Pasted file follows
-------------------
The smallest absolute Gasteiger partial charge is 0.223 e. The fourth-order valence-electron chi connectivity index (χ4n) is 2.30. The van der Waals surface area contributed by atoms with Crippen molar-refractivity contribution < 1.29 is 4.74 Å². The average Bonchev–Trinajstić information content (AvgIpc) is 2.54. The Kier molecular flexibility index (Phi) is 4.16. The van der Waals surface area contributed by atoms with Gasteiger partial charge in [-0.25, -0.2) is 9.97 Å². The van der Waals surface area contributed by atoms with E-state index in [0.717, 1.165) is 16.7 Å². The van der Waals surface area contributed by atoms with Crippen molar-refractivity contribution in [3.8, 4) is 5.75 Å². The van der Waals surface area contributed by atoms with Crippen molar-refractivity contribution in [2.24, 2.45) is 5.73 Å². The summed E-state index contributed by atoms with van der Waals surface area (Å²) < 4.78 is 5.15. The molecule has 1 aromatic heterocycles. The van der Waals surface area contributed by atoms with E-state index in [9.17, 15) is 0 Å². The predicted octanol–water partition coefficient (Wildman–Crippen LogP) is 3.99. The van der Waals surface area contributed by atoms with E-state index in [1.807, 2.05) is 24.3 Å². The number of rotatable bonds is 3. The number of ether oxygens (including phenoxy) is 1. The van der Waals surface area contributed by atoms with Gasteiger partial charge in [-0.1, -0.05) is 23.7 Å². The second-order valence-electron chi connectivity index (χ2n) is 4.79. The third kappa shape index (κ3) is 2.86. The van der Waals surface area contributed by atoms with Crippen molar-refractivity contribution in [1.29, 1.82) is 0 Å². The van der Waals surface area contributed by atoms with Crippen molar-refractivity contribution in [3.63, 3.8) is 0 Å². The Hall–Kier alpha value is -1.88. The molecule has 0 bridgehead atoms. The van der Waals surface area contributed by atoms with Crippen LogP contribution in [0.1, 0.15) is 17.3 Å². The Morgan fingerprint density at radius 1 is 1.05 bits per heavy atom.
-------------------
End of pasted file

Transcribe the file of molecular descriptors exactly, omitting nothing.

The smallest absolute Gasteiger partial charge is 0.223 e. The fourth-order valence-electron chi connectivity index (χ4n) is 2.30. The van der Waals surface area contributed by atoms with Crippen molar-refractivity contribution < 1.29 is 4.74 Å². The average Bonchev–Trinajstić information content (AvgIpc) is 2.54. The Kier molecular flexibility index (Phi) is 4.16. The van der Waals surface area contributed by atoms with Gasteiger partial charge in [-0.25, -0.2) is 9.97 Å². The van der Waals surface area contributed by atoms with E-state index in [0.717, 1.165) is 16.7 Å². The van der Waals surface area contributed by atoms with Crippen molar-refractivity contribution in [3.8, 4) is 5.75 Å². The van der Waals surface area contributed by atoms with Crippen molar-refractivity contribution in [2.24, 2.45) is 5.73 Å². The summed E-state index contributed by atoms with van der Waals surface area (Å²) < 4.78 is 5.15. The molecule has 1 aromatic heterocycles. The van der Waals surface area contributed by atoms with E-state index in [9.17, 15) is 0 Å². The predicted octanol–water partition coefficient (Wildman–Crippen LogP) is 3.99. The van der Waals surface area contributed by atoms with E-state index in [1.807, 2.05) is 24.3 Å². The number of rotatable bonds is 3. The number of ether oxygens (including phenoxy) is 1. The van der Waals surface area contributed by atoms with Gasteiger partial charge in [-0.1, -0.05) is 23.7 Å². The second-order valence-electron chi connectivity index (χ2n) is 4.79. The third kappa shape index (κ3) is 2.86. The van der Waals surface area contributed by atoms with Crippen molar-refractivity contribution in [1.29, 1.82) is 0 Å². The van der Waals surface area contributed by atoms with Crippen molar-refractivity contribution in [3.63, 3.8) is 0 Å². The Hall–Kier alpha value is -1.88. The molecule has 0 bridgehead atoms. The van der Waals surface area contributed by atoms with Crippen LogP contribution in [0.1, 0.15) is 17.3 Å². The Morgan fingerprint density at radius 1 is 1.05 bits per heavy atom.